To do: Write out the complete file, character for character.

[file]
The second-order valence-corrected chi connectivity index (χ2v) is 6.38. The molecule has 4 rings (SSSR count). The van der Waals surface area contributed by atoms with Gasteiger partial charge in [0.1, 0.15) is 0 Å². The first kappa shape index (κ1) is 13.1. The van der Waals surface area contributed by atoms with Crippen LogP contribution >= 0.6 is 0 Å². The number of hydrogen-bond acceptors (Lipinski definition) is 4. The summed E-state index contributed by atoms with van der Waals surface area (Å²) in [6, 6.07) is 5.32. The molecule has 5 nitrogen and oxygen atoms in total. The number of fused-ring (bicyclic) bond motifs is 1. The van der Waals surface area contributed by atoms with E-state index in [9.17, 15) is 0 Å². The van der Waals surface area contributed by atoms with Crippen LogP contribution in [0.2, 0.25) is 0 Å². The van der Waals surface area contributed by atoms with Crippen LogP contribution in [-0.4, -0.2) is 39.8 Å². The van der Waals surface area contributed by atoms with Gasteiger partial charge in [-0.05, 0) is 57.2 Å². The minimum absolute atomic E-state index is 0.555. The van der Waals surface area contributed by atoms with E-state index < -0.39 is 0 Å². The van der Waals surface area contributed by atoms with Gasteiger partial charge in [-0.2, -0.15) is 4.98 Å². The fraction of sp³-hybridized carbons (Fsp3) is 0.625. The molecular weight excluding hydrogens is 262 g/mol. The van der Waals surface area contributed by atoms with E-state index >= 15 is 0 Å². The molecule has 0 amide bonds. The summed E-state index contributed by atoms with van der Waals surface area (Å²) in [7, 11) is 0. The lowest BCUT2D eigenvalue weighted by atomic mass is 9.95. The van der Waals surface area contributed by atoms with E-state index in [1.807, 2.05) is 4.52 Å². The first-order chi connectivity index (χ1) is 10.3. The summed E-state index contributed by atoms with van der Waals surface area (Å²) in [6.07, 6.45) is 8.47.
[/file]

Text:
The second-order valence-corrected chi connectivity index (χ2v) is 6.38. The molecule has 4 rings (SSSR count). The van der Waals surface area contributed by atoms with Gasteiger partial charge in [0.1, 0.15) is 0 Å². The first kappa shape index (κ1) is 13.1. The van der Waals surface area contributed by atoms with Crippen LogP contribution >= 0.6 is 0 Å². The number of hydrogen-bond acceptors (Lipinski definition) is 4. The summed E-state index contributed by atoms with van der Waals surface area (Å²) in [6, 6.07) is 5.32. The molecule has 5 nitrogen and oxygen atoms in total. The number of fused-ring (bicyclic) bond motifs is 1. The van der Waals surface area contributed by atoms with E-state index in [9.17, 15) is 0 Å². The van der Waals surface area contributed by atoms with Crippen LogP contribution in [0.2, 0.25) is 0 Å². The van der Waals surface area contributed by atoms with Crippen LogP contribution in [-0.4, -0.2) is 39.8 Å². The van der Waals surface area contributed by atoms with Gasteiger partial charge in [-0.05, 0) is 57.2 Å². The minimum absolute atomic E-state index is 0.555. The van der Waals surface area contributed by atoms with E-state index < -0.39 is 0 Å². The van der Waals surface area contributed by atoms with Gasteiger partial charge in [-0.2, -0.15) is 4.98 Å². The fraction of sp³-hybridized carbons (Fsp3) is 0.625. The molecular weight excluding hydrogens is 262 g/mol. The van der Waals surface area contributed by atoms with E-state index >= 15 is 0 Å². The molecule has 0 amide bonds. The summed E-state index contributed by atoms with van der Waals surface area (Å²) in [7, 11) is 0. The lowest BCUT2D eigenvalue weighted by atomic mass is 9.95. The van der Waals surface area contributed by atoms with E-state index in [1.807, 2.05) is 4.52 Å². The first-order chi connectivity index (χ1) is 10.3. The summed E-state index contributed by atoms with van der Waals surface area (Å²) in [6.07, 6.45) is 8.47.